Friday, October 13, 2006

E-mail Signatures

Signatures blocks are useful for providing important contact information for the people you communicate with on the Internet. And they can also be effective ways of marketing. Use them wisely.

· Provide your email address. Don't assume that just because your email address can be found in the header of the message, it will be found.

· Provide your Web address in link form. This makes it effortless for your correspondents to connect directly to your site.

· Provide a mailing address and appropriate phone numbers for alternative forms of communication.

· Provide a brief marketing message. Set up your signature so that it conveys a glimpse of what your company is all about. Slogans or catch phrases that touch upon your company branding will undoubtedly make your signature memorable. Think of your e-mail signature as your virtual business card.

· Include a link to recent articles that you’ve written or news coverage about your organization. Keep it simple.

· Don’t include a signature in every e-mail reply in a chain of messages. . . .

While attempting to include the most relevant and useful information, try to keep your signature to eight lines or less. If it’s too verbose, e-mail readers will avoid it. E-mail signatures are a great way to take advantage of subtle, free marketing opportunities.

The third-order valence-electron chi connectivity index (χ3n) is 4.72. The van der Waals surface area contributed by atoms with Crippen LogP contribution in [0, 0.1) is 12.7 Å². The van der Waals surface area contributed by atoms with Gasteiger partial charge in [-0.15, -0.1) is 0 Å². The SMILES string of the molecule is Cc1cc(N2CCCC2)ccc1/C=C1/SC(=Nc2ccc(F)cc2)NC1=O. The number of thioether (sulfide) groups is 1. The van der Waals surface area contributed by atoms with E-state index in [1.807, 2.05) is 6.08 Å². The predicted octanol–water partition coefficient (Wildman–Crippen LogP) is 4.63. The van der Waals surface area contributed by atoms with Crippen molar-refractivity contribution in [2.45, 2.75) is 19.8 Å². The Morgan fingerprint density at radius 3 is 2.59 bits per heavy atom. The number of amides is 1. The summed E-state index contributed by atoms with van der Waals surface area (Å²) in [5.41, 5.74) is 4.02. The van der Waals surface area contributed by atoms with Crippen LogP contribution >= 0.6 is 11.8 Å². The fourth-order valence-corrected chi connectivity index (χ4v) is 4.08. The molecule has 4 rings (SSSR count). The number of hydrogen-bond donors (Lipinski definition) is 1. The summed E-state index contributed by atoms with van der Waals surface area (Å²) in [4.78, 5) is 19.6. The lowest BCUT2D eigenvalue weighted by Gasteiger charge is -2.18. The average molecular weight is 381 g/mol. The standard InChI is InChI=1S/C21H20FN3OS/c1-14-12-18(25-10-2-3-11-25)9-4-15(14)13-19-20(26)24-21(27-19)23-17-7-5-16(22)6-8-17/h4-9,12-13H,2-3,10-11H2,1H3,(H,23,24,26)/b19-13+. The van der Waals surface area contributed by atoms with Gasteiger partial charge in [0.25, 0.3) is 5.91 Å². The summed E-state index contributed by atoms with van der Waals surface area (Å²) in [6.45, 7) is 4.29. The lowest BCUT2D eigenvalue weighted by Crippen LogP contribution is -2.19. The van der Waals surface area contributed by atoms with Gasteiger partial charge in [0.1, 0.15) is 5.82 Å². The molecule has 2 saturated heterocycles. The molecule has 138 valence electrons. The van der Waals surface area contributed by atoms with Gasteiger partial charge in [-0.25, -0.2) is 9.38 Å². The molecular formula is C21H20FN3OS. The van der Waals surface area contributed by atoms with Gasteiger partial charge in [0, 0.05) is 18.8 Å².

Tuesday, October 03, 2006

Philadelphia Bench Bar Conference – Underlying Media Theme

I attended the Philadelphia Bar Association Bench-Bar Conference last weekend in Atlantic City, New Jersey. I thoroughly enjoyed the experience and found it quite interesting that in many of the panels – it was publicity and the law that was a recurring theme.

Some of the myriad topics included:

o The need of the Judiciary to be more public
o The affect of blogging on Judicial elections
o The need to use the media to educate the public about the roles of the Court
o The need to control/respect the power of the media
o The role the media plays in disseminating information about cases
o The need to train the Judiciary about the media and vice versa
o The need for attorneys and judges to understand and utilize the media
o Law school does not teach students how to promote or communicate via mass media
o The cost of judicial elections tried in the media
o The ethics of dealing with the media
o The need to embrace the media
o The issues of fair and impartial trials that are “tried in the media”
o The need for attorneys to be media trained
o How not to be a jerk when dealing with the media
o The opportunities surrounding the media

I left the conference energized and excited about being a strategic communications expert in the legal industry.

It’s a growing field and there’s a lot of ground we need to make up for the last century of “no comment” answers, however, we’re well on our way to a more enlightened industry!